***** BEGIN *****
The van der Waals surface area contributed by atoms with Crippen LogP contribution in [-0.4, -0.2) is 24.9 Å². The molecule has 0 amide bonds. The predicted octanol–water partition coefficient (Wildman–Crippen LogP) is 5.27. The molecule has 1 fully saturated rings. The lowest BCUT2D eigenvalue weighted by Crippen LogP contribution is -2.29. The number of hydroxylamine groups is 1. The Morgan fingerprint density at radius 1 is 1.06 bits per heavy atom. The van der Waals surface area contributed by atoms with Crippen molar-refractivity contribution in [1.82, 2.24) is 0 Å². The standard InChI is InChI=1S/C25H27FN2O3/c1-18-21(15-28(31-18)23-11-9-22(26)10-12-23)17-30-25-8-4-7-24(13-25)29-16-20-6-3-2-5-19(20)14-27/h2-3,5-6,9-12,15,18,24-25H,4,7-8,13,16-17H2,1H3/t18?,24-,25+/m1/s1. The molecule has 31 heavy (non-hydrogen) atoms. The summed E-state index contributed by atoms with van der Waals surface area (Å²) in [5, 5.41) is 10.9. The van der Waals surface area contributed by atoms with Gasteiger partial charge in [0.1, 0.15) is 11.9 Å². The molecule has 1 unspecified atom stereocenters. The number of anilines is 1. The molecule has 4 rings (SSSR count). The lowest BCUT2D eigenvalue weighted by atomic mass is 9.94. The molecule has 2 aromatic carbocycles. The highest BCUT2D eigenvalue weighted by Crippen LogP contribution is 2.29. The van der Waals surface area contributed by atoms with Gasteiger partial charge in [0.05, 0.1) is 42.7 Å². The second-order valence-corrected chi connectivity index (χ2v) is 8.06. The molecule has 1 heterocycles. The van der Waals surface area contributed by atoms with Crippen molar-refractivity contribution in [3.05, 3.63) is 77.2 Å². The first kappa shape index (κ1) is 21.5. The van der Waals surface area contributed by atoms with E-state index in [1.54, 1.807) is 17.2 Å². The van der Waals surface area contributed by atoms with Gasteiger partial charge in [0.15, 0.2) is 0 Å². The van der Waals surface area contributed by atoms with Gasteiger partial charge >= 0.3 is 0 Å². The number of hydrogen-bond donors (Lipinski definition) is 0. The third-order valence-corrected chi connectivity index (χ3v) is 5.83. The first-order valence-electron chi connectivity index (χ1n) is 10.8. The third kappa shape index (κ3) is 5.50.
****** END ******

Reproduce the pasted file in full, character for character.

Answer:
The van der Waals surface area contributed by atoms with Crippen LogP contribution in [-0.4, -0.2) is 24.9 Å². The molecule has 0 amide bonds. The predicted octanol–water partition coefficient (Wildman–Crippen LogP) is 5.27. The molecule has 1 fully saturated rings. The lowest BCUT2D eigenvalue weighted by Crippen LogP contribution is -2.29. The number of hydroxylamine groups is 1. The Morgan fingerprint density at radius 1 is 1.06 bits per heavy atom. The van der Waals surface area contributed by atoms with Crippen molar-refractivity contribution in [1.82, 2.24) is 0 Å². The standard InChI is InChI=1S/C25H27FN2O3/c1-18-21(15-28(31-18)23-11-9-22(26)10-12-23)17-30-25-8-4-7-24(13-25)29-16-20-6-3-2-5-19(20)14-27/h2-3,5-6,9-12,15,18,24-25H,4,7-8,13,16-17H2,1H3/t18?,24-,25+/m1/s1. The molecule has 31 heavy (non-hydrogen) atoms. The summed E-state index contributed by atoms with van der Waals surface area (Å²) in [5, 5.41) is 10.9. The van der Waals surface area contributed by atoms with Gasteiger partial charge in [0.1, 0.15) is 11.9 Å². The molecule has 1 unspecified atom stereocenters. The number of anilines is 1. The molecule has 4 rings (SSSR count). The lowest BCUT2D eigenvalue weighted by atomic mass is 9.94. The molecule has 2 aromatic carbocycles. The highest BCUT2D eigenvalue weighted by Crippen LogP contribution is 2.29. The van der Waals surface area contributed by atoms with Gasteiger partial charge in [0.05, 0.1) is 42.7 Å². The second-order valence-corrected chi connectivity index (χ2v) is 8.06. The molecule has 1 heterocycles. The van der Waals surface area contributed by atoms with Crippen molar-refractivity contribution in [3.05, 3.63) is 77.2 Å². The first kappa shape index (κ1) is 21.5. The van der Waals surface area contributed by atoms with E-state index in [1.54, 1.807) is 17.2 Å². The van der Waals surface area contributed by atoms with Gasteiger partial charge in [0.15, 0.2) is 0 Å². The van der Waals surface area contributed by atoms with Gasteiger partial charge >= 0.3 is 0 Å². The number of hydrogen-bond donors (Lipinski definition) is 0. The third-order valence-corrected chi connectivity index (χ3v) is 5.83. The first-order valence-electron chi connectivity index (χ1n) is 10.8. The third kappa shape index (κ3) is 5.50.